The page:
Firstly, you could spend £100 on an iPod touch from 4-5 years ago and get something with a terrible battery life… equally, you could spend upwards of £1000 on a brand new iPhone and get a reasonable to strong battery life.

Next, there is no Apple device with a built-in laser scanner. Some have cameras, which can scan barcodes, and some you have to connect via Bluetooth to a separate scanning tool. Neither of these ways is as reliable or effective as having a device with an in-built laser scanner. Laser scanners are faster than standard mobile cameras, whilst Bluetooth pairing means an added step of processing the data from the scanner, transferring that into the mobile device itself, and then creating the action.

Finally, regarding downloading any app, you’d have to become a part of the Apple App Store ecosystem. When you hear stories about some of the biggest gaming companies in the world having issues and disputes with Apple over App Store listings, monetisation, and so on, you are inclined to stay well clear and look for a free distribution method from financial/marketing implications.



android warehousePeoplevox Mobile App

Appropriate hardware. When putting in a WMS, the devices the system will run on are crucial to the operation’s success. We aren’t beholden to any one manufacturer. So long as we have a 2D scanner and a barcode to zap, we’ve had clients go with Zebra, ScanSKU, Ulefone, and others successfully. The great benefit of an open operating system like Android is that various manufacturers can develop purpose-built devices, such as robust, rugged ‘mobile Android’ devices specifically for use in warehouses. This gives users a choice and helps to keep prices competitive.

We always ALWAYS encourage our users to ‘try before you buy’ with devices – at the very least, buying one device first, testing, sharing with the team, and getting feedback from them as well as running it through its paces from a systems and utility perspective, before committing to a larger order. Often you can even return the device within 30 or 60 days.

Going back to that one word, ruggedness. It’s often overlooked, but you can always tell a warehouse has gone with the wrong type of devices if you see a graveyard of busted screens, broken devices, and devices that lose battery life fast. Warehouses are not bouncy castles. Things get dropped, smashed, scraped, and grazed, and the team whizzes around to get all those orders out on time. The tools need to be fit for the job; in this case, the mobile devices must be tough. They need to be able to handle more than the odd bump and scratch! Especially when you consider one device being out of action, broken, and the cost of that day’s labour gone with the wind, if you have one warehouse team member rota’d on but unable to carry out their work.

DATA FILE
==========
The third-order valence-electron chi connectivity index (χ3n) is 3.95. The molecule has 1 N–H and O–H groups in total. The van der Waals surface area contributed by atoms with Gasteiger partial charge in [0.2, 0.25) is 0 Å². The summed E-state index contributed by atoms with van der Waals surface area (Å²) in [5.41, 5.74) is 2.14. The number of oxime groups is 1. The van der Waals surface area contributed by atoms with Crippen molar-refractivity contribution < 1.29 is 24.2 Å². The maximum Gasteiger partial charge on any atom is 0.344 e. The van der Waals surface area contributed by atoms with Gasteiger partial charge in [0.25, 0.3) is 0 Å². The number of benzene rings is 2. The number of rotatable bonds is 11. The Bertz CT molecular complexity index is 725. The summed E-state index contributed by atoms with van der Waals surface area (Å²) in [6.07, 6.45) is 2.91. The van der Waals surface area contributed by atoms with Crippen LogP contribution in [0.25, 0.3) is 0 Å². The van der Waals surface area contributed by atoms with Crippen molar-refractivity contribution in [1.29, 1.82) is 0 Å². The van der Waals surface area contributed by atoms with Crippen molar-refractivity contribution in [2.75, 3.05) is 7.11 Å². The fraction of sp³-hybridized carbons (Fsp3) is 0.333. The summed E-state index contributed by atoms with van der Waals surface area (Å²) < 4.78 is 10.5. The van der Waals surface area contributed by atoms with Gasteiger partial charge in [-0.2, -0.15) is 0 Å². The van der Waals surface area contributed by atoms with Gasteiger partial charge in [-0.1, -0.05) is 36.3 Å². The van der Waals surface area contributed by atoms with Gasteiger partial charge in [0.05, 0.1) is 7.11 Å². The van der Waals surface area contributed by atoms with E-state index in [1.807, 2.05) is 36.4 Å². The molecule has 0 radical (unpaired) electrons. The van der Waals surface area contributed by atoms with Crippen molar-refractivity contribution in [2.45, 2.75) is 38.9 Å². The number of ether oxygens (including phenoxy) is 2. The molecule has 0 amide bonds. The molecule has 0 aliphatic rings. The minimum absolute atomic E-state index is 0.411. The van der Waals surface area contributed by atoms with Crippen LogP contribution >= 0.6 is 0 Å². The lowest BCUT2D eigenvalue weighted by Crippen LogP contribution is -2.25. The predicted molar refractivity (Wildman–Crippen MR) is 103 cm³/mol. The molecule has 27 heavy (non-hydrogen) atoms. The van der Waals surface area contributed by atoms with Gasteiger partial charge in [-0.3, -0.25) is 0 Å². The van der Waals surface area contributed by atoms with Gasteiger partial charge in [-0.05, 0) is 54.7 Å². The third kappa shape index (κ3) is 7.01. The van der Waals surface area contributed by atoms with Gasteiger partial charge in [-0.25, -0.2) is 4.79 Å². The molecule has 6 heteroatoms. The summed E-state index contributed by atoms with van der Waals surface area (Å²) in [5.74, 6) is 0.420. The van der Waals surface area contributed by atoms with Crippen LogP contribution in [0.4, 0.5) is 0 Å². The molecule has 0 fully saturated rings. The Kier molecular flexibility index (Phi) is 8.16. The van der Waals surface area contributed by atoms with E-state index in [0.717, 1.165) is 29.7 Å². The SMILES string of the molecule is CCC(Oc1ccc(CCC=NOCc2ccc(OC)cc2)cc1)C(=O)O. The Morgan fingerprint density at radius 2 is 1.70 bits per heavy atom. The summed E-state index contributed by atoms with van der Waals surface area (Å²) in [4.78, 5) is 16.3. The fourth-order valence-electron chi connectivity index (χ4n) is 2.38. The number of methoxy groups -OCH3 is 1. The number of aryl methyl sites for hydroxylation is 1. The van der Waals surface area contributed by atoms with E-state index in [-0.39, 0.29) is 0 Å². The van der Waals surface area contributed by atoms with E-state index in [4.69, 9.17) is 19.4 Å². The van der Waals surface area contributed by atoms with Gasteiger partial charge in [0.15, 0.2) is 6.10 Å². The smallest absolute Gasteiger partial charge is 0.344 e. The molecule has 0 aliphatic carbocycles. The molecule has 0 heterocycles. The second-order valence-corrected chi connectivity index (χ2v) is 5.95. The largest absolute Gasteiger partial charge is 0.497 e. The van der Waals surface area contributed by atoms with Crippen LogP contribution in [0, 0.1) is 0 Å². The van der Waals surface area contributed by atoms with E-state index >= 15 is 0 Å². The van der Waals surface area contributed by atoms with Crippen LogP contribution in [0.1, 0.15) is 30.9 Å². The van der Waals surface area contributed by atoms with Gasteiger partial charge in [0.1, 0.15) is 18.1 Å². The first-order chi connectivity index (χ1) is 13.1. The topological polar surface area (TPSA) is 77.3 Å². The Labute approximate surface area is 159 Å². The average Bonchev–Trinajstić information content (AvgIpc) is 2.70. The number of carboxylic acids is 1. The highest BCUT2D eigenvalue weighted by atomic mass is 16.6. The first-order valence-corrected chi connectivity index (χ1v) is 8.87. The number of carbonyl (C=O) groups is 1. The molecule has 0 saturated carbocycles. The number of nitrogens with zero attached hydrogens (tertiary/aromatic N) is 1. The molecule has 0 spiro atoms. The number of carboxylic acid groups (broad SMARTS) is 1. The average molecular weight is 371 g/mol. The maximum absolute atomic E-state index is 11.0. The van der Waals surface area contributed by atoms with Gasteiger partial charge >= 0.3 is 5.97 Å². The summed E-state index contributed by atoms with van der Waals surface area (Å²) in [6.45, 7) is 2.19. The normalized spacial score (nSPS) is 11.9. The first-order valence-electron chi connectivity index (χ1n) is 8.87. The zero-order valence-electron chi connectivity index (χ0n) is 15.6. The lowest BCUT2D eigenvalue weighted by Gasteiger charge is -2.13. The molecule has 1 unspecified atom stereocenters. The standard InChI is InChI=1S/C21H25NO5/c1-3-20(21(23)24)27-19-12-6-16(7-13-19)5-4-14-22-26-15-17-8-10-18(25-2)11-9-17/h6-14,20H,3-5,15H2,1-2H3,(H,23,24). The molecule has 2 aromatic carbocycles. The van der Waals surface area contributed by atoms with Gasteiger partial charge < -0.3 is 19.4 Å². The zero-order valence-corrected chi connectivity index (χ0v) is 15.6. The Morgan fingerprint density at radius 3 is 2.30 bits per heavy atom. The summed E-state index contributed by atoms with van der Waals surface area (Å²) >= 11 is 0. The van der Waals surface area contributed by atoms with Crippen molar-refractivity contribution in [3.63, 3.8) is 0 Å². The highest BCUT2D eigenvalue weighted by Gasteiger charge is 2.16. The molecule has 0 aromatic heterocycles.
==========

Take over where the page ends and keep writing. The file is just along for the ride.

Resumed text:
A few big things to it from a technical perspective also make Android the best place for us to develop.

We can store device data locally with Android, meaning if your WiFi connection drops out temporarily, you can continue operating as the device stores the actions; then, when you re-connect, those actions will sync back up with the main database without a hitch. It also means no loading screens or freezes and no lost data!

Finally, our own configurability of the system is advanced but really straightforward. We’re able to create different views for different clients, change some of the processes and flows depending on how the client is set up and how they like to do things, and really tailor the experience of the product to suit each client’s needs, subject to things like item type, size of warehouse, team member capability. On that last point especially, we can arrange to have the mobile app provide full functionality to managers and permanent employees, whilst a temporary worker, for example, could see the most basic of actions, such as ‘pick’, to keep them on task and off any configuration areas. Faster training, easier use, no dramas.